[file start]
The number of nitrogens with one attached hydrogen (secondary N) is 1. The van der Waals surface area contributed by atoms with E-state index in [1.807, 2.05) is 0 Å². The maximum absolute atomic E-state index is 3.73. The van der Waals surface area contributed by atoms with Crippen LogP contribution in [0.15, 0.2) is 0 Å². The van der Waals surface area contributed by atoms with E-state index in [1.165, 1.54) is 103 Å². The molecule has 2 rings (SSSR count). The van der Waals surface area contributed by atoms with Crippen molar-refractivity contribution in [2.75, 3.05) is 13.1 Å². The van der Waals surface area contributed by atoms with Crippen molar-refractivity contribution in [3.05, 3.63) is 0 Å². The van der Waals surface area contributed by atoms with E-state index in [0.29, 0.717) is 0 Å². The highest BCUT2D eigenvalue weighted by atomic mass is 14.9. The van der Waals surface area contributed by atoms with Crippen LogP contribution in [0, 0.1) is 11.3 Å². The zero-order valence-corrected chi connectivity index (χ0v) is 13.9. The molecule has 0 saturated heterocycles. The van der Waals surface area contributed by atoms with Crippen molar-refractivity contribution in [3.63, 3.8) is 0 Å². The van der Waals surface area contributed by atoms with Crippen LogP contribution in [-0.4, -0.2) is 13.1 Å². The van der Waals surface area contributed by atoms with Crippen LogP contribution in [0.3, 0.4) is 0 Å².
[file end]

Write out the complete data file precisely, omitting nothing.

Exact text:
The number of nitrogens with one attached hydrogen (secondary N) is 1. The van der Waals surface area contributed by atoms with E-state index in [1.807, 2.05) is 0 Å². The maximum absolute atomic E-state index is 3.73. The van der Waals surface area contributed by atoms with Crippen LogP contribution in [0.15, 0.2) is 0 Å². The van der Waals surface area contributed by atoms with E-state index in [1.165, 1.54) is 103 Å². The molecule has 2 rings (SSSR count). The van der Waals surface area contributed by atoms with Crippen molar-refractivity contribution in [2.75, 3.05) is 13.1 Å². The van der Waals surface area contributed by atoms with Crippen molar-refractivity contribution in [3.05, 3.63) is 0 Å². The van der Waals surface area contributed by atoms with E-state index in [0.29, 0.717) is 0 Å². The highest BCUT2D eigenvalue weighted by atomic mass is 14.9. The van der Waals surface area contributed by atoms with Crippen LogP contribution in [0, 0.1) is 11.3 Å². The zero-order valence-corrected chi connectivity index (χ0v) is 13.9. The molecule has 0 saturated heterocycles. The van der Waals surface area contributed by atoms with Crippen molar-refractivity contribution in [3.63, 3.8) is 0 Å². The van der Waals surface area contributed by atoms with Crippen LogP contribution in [-0.4, -0.2) is 13.1 Å². The van der Waals surface area contributed by atoms with Crippen LogP contribution in [0.3, 0.4) is 0 Å².